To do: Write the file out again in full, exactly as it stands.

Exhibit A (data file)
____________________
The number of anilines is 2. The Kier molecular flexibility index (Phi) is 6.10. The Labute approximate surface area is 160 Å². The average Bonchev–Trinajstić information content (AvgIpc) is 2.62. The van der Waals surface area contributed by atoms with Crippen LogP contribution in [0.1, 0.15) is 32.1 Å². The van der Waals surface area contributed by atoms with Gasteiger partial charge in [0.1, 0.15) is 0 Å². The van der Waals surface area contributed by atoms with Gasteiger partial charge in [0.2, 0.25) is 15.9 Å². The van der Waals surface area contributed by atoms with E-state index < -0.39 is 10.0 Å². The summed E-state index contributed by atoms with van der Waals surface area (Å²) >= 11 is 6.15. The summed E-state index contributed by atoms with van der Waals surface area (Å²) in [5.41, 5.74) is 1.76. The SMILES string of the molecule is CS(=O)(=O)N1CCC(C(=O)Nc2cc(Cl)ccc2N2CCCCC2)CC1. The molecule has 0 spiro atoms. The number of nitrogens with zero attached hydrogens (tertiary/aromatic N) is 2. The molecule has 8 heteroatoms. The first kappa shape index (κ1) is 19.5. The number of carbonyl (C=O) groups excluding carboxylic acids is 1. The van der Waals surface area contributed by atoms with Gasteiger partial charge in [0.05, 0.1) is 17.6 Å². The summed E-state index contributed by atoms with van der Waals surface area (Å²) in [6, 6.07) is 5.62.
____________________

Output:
The number of anilines is 2. The Kier molecular flexibility index (Phi) is 6.10. The Labute approximate surface area is 160 Å². The average Bonchev–Trinajstić information content (AvgIpc) is 2.62. The van der Waals surface area contributed by atoms with Crippen LogP contribution in [0.1, 0.15) is 32.1 Å². The van der Waals surface area contributed by atoms with Gasteiger partial charge in [0.1, 0.15) is 0 Å². The van der Waals surface area contributed by atoms with Gasteiger partial charge in [0.2, 0.25) is 15.9 Å². The van der Waals surface area contributed by atoms with E-state index < -0.39 is 10.0 Å². The summed E-state index contributed by atoms with van der Waals surface area (Å²) >= 11 is 6.15. The summed E-state index contributed by atoms with van der Waals surface area (Å²) in [5.41, 5.74) is 1.76. The SMILES string of the molecule is CS(=O)(=O)N1CCC(C(=O)Nc2cc(Cl)ccc2N2CCCCC2)CC1. The molecule has 0 spiro atoms. The number of nitrogens with zero attached hydrogens (tertiary/aromatic N) is 2. The molecule has 8 heteroatoms. The first kappa shape index (κ1) is 19.5. The number of carbonyl (C=O) groups excluding carboxylic acids is 1. The van der Waals surface area contributed by atoms with Gasteiger partial charge in [0.05, 0.1) is 17.6 Å². The summed E-state index contributed by atoms with van der Waals surface area (Å²) in [6, 6.07) is 5.62.